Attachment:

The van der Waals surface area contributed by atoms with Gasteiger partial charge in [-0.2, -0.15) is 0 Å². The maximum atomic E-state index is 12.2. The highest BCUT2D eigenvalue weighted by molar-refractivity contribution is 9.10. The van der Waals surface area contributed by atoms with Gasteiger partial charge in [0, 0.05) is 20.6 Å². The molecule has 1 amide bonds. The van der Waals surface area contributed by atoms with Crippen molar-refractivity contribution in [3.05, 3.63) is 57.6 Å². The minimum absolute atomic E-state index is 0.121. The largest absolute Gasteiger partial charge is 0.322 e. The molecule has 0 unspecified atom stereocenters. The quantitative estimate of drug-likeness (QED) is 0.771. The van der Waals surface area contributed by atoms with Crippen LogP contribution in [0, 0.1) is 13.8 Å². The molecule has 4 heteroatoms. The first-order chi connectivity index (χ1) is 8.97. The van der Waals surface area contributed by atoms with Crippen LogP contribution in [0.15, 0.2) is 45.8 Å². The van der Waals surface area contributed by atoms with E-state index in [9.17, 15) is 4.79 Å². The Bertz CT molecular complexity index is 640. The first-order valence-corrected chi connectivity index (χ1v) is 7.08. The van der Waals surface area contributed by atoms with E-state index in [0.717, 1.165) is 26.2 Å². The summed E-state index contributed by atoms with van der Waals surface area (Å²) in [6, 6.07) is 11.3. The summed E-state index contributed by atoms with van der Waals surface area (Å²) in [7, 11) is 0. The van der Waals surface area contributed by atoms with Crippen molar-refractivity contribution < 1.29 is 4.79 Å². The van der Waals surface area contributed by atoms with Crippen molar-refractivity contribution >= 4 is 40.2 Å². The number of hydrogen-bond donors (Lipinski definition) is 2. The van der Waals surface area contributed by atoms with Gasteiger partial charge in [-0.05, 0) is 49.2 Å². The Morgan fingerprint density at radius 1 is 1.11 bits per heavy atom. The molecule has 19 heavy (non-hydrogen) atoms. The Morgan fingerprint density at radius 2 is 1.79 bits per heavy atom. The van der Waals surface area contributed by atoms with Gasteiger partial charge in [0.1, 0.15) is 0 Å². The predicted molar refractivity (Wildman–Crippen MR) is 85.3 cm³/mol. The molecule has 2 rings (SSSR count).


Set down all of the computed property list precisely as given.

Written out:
The van der Waals surface area contributed by atoms with Gasteiger partial charge in [-0.2, -0.15) is 0 Å². The maximum atomic E-state index is 12.2. The highest BCUT2D eigenvalue weighted by molar-refractivity contribution is 9.10. The van der Waals surface area contributed by atoms with Gasteiger partial charge in [0, 0.05) is 20.6 Å². The molecule has 1 amide bonds. The van der Waals surface area contributed by atoms with Crippen molar-refractivity contribution in [3.05, 3.63) is 57.6 Å². The minimum absolute atomic E-state index is 0.121. The largest absolute Gasteiger partial charge is 0.322 e. The molecule has 0 unspecified atom stereocenters. The quantitative estimate of drug-likeness (QED) is 0.771. The van der Waals surface area contributed by atoms with Crippen LogP contribution in [0, 0.1) is 13.8 Å². The molecule has 4 heteroatoms. The first-order chi connectivity index (χ1) is 8.97. The van der Waals surface area contributed by atoms with Crippen LogP contribution in [0.15, 0.2) is 45.8 Å². The van der Waals surface area contributed by atoms with E-state index in [9.17, 15) is 4.79 Å². The Bertz CT molecular complexity index is 640. The first-order valence-corrected chi connectivity index (χ1v) is 7.08. The van der Waals surface area contributed by atoms with E-state index in [0.717, 1.165) is 26.2 Å². The summed E-state index contributed by atoms with van der Waals surface area (Å²) in [6, 6.07) is 11.3. The summed E-state index contributed by atoms with van der Waals surface area (Å²) in [7, 11) is 0. The van der Waals surface area contributed by atoms with Crippen molar-refractivity contribution < 1.29 is 4.79 Å². The van der Waals surface area contributed by atoms with Crippen molar-refractivity contribution >= 4 is 40.2 Å². The number of hydrogen-bond donors (Lipinski definition) is 2. The van der Waals surface area contributed by atoms with Gasteiger partial charge in [-0.05, 0) is 49.2 Å². The Morgan fingerprint density at radius 1 is 1.11 bits per heavy atom. The molecule has 19 heavy (non-hydrogen) atoms. The Morgan fingerprint density at radius 2 is 1.79 bits per heavy atom. The van der Waals surface area contributed by atoms with Gasteiger partial charge in [0.1, 0.15) is 0 Å². The predicted molar refractivity (Wildman–Crippen MR) is 85.3 cm³/mol. The molecule has 2 rings (SSSR count).